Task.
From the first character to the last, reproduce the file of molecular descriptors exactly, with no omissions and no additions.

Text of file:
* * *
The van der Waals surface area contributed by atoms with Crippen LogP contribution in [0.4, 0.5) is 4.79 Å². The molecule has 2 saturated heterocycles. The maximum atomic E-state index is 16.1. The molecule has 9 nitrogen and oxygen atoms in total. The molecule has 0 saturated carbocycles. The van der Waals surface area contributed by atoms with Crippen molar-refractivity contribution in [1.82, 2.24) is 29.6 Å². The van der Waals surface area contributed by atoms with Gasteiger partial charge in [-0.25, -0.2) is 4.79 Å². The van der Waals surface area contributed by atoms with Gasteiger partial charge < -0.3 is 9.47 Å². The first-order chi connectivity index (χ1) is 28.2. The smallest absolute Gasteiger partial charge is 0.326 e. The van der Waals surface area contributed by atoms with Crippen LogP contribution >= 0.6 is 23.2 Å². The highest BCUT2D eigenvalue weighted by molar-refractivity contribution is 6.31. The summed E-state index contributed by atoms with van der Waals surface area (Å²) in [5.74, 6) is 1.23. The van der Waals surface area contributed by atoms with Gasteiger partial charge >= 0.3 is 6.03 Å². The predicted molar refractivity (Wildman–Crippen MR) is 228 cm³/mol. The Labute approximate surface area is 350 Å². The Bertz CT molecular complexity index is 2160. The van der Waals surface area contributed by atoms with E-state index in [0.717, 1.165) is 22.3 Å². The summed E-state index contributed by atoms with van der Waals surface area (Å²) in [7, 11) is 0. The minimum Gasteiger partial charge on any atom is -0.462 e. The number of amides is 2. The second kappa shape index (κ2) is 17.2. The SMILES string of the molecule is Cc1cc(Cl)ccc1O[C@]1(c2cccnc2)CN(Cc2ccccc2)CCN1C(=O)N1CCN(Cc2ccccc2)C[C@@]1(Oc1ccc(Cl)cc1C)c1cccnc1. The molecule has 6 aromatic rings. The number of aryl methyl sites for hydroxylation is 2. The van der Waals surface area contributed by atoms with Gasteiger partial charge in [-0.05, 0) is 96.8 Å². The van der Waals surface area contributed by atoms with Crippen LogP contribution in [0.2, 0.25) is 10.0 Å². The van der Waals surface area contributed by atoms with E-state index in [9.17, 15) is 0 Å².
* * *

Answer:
The van der Waals surface area contributed by atoms with Crippen LogP contribution in [0.4, 0.5) is 4.79 Å². The molecule has 2 saturated heterocycles. The maximum atomic E-state index is 16.1. The molecule has 9 nitrogen and oxygen atoms in total. The molecule has 0 saturated carbocycles. The van der Waals surface area contributed by atoms with Crippen molar-refractivity contribution in [1.82, 2.24) is 29.6 Å². The van der Waals surface area contributed by atoms with Gasteiger partial charge in [-0.25, -0.2) is 4.79 Å². The van der Waals surface area contributed by atoms with Gasteiger partial charge < -0.3 is 9.47 Å². The first-order chi connectivity index (χ1) is 28.2. The smallest absolute Gasteiger partial charge is 0.326 e. The van der Waals surface area contributed by atoms with Crippen LogP contribution >= 0.6 is 23.2 Å². The highest BCUT2D eigenvalue weighted by molar-refractivity contribution is 6.31. The summed E-state index contributed by atoms with van der Waals surface area (Å²) in [5.74, 6) is 1.23. The van der Waals surface area contributed by atoms with Gasteiger partial charge >= 0.3 is 6.03 Å². The predicted molar refractivity (Wildman–Crippen MR) is 228 cm³/mol. The Labute approximate surface area is 350 Å². The Bertz CT molecular complexity index is 2160. The van der Waals surface area contributed by atoms with E-state index in [0.717, 1.165) is 22.3 Å². The summed E-state index contributed by atoms with van der Waals surface area (Å²) in [7, 11) is 0. The minimum Gasteiger partial charge on any atom is -0.462 e. The number of amides is 2. The second kappa shape index (κ2) is 17.2. The SMILES string of the molecule is Cc1cc(Cl)ccc1O[C@]1(c2cccnc2)CN(Cc2ccccc2)CCN1C(=O)N1CCN(Cc2ccccc2)C[C@@]1(Oc1ccc(Cl)cc1C)c1cccnc1. The molecule has 6 aromatic rings. The number of aryl methyl sites for hydroxylation is 2. The van der Waals surface area contributed by atoms with Gasteiger partial charge in [-0.05, 0) is 96.8 Å². The van der Waals surface area contributed by atoms with Crippen LogP contribution in [0.2, 0.25) is 10.0 Å². The van der Waals surface area contributed by atoms with E-state index in [9.17, 15) is 0 Å².